In its online edition for 24 September, the Italian newspaper La Repubblica published excerpts from a recent letter of Pope Emeritus Benedict XVI to Pier-giorgio Odifreddi, a professor of mathematics at the University of Turin, prolific author and outspoken atheist.
Benedict's letter was a belated response to Odifreddi's 2011 book Caro Papa, ti scrivo ( Dear Pope, I am writing you).
That book is a commentary, written in the form of an open letter, on Joseph Ratzinger's book Introduction to Christianity, an elucidation of the Apostle's Creed published in 1968 when Fr Ratzinger was still a professor of dogmatic theology at the University of Tubingen in Germany.
Fr Ratzinger's book was recommended to Odifreddi by a friend in 2008. According to remarks he made on his blog, after reading Introduction to Christianity Odifreddi found Fr Ratzinger's faith and doctrine "sufficiently solid and formidable to be quite capable of sustaining frontal attacks". He felt at the time that a dialogue "might prove to be a stimulating undertaking" even if carried out only "at a distance".
Odifreddi said that while he received Benedict's letter on 3 September, he did not want to make it public until he received permission to do so.
In the letter Benedict thanks him "for having carefully attempted to engage my book and thus my faith". He adds that although he read some parts of the professor's book "with joy and profit" he is "perplexed in other parts by a certain aggressiveness and recklessness in argumentation".
The excerpts published by La Repubblica first touch on Odifreddi's claim that theology is a species of "science fiction" rather than a science. In response Benedict notes that there is a "scientificity" proper to every discipline that is determined by the particularity of the object studied. "What is essential is that a verifiable method is applied, arbitrariness is excluded and rationality is guaranteed in the respective different modalities."
He then encourages his correspondent to "recognise that in the field of history and that of philosophical thought theology has produced lasting results", explaining that it is the task of theology to keep "religion connected to reason and reason to religion".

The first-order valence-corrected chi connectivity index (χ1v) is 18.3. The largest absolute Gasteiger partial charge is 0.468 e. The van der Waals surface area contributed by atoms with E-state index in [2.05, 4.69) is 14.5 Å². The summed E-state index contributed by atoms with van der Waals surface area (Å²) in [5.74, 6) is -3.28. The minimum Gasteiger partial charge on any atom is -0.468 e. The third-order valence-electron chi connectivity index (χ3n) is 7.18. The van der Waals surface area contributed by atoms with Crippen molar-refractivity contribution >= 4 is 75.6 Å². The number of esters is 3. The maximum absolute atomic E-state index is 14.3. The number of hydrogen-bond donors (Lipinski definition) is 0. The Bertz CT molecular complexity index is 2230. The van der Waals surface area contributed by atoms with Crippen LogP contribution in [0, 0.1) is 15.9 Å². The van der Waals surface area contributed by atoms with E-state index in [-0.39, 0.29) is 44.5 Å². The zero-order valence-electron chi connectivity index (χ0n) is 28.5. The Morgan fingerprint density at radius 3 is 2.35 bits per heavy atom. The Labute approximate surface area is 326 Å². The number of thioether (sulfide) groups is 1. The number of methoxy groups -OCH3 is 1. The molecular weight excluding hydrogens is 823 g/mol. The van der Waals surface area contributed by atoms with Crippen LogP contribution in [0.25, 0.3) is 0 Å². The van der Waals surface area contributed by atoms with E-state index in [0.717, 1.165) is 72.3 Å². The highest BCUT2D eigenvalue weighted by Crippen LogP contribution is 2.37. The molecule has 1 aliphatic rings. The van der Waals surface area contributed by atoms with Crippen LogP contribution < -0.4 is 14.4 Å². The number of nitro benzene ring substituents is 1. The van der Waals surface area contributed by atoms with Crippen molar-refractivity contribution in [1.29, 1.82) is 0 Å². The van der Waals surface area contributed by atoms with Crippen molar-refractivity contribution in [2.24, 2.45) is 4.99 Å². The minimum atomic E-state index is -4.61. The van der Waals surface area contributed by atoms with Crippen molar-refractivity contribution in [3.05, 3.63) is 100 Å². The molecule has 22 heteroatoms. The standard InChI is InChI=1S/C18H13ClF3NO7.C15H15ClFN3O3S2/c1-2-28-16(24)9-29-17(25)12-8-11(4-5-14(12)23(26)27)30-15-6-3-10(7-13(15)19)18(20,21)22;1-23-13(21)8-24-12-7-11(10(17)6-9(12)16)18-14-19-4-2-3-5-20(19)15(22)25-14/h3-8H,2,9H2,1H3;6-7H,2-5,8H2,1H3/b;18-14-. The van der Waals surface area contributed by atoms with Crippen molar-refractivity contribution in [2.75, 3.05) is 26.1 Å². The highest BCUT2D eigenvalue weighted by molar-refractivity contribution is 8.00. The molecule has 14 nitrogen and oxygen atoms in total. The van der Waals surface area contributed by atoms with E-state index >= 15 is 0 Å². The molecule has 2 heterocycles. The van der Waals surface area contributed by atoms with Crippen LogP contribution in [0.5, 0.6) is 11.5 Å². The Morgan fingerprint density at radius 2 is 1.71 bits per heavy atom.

Benedict urges Odifreddi to take account of the science fiction that is also present in natural science. "What you expound of theories about the beginning and end world in Heisenbeg, Schroedinger, et al, I would call science fiction in a good sense: they are visions and anticipations aimed at reaching a real knowledge but they are, indeed, only imaginative ways that we use to try to get closer to reality."
Turning to the historical study of Jesus, Benedict criticises Odifreddi's assertion that nothing can be known of Jesus as an historical figure. "I invite you," he writes, "to become a little more competent in historical matters," suggesting that, as a start, he read a four-volume work by Martin Hengel and Anna Maria Schwemer that is "an excellent example of historical precision and ample historical information".
Commenting on the mathematician's personal creed, Benedict notes its apparent failure to offer a clear concept of nature - which for Odifreddi takes the place of God - and to deal adequately with questions about love, freedom and evil.
Perhaps the most dramatic excerpts from Benedict's response to Odifreddi's are his comments on the sexual abuse of minors by clergy: "I have never tried to cover these things up. That the power of evil should penetrate so deeply into the inner world of the faith is for us a painful fact ( una sofferenza) that, on the one hand, we must endure, while, on the other hand, we must at the same time do all we can to see that these kinds of things do not happen again.
"It is no comfort to know that, according to sociological research, the percentage of priests guilty of these crimes is no higher than that in other similar professions." But he rejects an analysis of the crisis that presents it as "a stain unique to Catholicism".
He also rejects a one-sided emphasis on the Church's shortcomings. "If it is not right to be silent about evil in the Church, neither must one be silent about the bright trail of goodness and purity that the Christian faith has traced through the centuries" as evidenced by the "great and pure figures that faith has produced": Benedict and Scholastica of Norcia, Francis and Clare of Assisi, Teresa of Avila and John of the Cross, and the "great saints of charity": Vincent de Paul, Camillus de Lillis and Mother Teresa of Calcutta.
Towards the end of the letter, Benedict admits that his critique "is harsh in part". But this is to be expected in dialogue. "Frankness is a part of dialogue; this is the only way that knowledge can grow. You have been very frank with me and so you will permit me to be frank too."
He concludes praising Odifreddi's initiative. "I greatly appreciate the fact that you, through your engagement with my Introduction to Christianity, sought such an open dialogue with the faith of the Catholic Church and that, despite all the differences in what is central, convergences are not lacking."
In his comments on the letter on his blog, Odifreddi reports his efforts to secure a response from the Pope. "Shortly after Ratzinger stepped down, through a common friend I asked Archbishop Georg Gonswein if it would be possible to give another copy of my book to the Pope Emeritus in the hope that he might see it and perhaps glance through it."
Odifreddi, however, was surprised by the letter, which ran to 11 pages. "But that he might reply to me, and in fact comment on my book in-depth, this was beyond reasonable hopes."
He depicts the "Pope theologian" and himself, the "atheist mathematician", as "divided in almost everything save for one objective: the search for the Truth with a capital 'T'."
With acknowledgement to Zenit.